Instead of seizing this golden chance to make the pro-choice argument, a conservative focus is being placed on Repeal alone. A reference is made to ‘no watering down of the Citizens Assembly recommendations’ but no serious case is being put forward as to how these can be actually implemented when the conservative politicians have power over them. A demand for people to have their say on the Citizens Assembly proposals is vital. The only conceivable way this could be done is by a plebiscite which doesn’t insert anything into the Constitution but is a popular vote on a law.
Spurious arguments are being made about how ‘complicated’ this could be and how Ireland doesn’t have plebiscites. In the Water Charges legislation in 2015, the FG / Labour government put forward a plebiscite on public ownership of Irish Water, so clearly it can be done.
How would a plebiscite work?
Neither should we insult people’s abilities. People are capable of voting on a number of issues when they are explained well in advance. The best way to ensure we get the maximum abortion rights is to put the Citizens’ Assembly proposals as options for people to support, rather than an ‘all or nothing’ vote. The Citizens’ Assembly recommendations can be broken down essentially into four options: FFA, health, socio economic and without any reason up to 12 weeks.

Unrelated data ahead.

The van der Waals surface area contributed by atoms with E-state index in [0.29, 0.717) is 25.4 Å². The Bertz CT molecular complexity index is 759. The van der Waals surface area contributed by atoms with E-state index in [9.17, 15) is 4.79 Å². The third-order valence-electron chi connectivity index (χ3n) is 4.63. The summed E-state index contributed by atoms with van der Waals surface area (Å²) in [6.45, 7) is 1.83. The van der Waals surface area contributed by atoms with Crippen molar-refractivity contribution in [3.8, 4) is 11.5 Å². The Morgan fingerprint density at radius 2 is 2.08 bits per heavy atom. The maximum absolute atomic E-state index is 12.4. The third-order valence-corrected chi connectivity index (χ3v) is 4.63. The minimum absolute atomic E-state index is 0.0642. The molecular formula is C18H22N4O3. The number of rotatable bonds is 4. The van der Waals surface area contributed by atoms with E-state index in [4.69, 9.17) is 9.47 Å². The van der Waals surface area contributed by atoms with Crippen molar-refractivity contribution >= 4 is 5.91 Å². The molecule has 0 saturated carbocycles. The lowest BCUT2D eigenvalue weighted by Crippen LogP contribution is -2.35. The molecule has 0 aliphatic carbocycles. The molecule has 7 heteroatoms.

Is it possible to win all four options in a popular vote ? Of course nothing is guaranteed – but it is certainly possible. If 99 random Citizens came to that position after a process of education and debate, why not? But also, the recommendations are in line with previous polls, for example, in an Amnesty poll in February 2016, 67% answered Yes to the statement ‘we should trust women when they say they need an abortion’ and 80 % supported abortion for health reasons.
The prospect of winning such a historic social change would actually likely mobilise much higher numbers of young people into activity to campaign for all four proposals.
In arguing for minimal Repeal groups, some mistakenly point to the marriage equality referendum as an example where, when people and parties united around a minimal demand, a referendum was won. This is completely the wrong lesson to draw from that campaign. What won the referendum was the mobilising of the youth and women’s vote in particular. But of course the stunning votes in working class communities proved decisive. These weren’t motivated to turn out by a great faith in the institution of marriage. Rather it was a solidarity with LBGTQ people, a wish to give rights which were being denied and a desire to break with the past and have social progress.
We are entering a crucial time in the fight for abortion rights in Ireland. A referendum is being indicated for before summer 2018. The correct tactics are critical to the type of referendum that will be. A democratic discussion and debate should be encouraged throughout the pro-choice movement so that we win this historic opportunity for abortion rights in Ireland.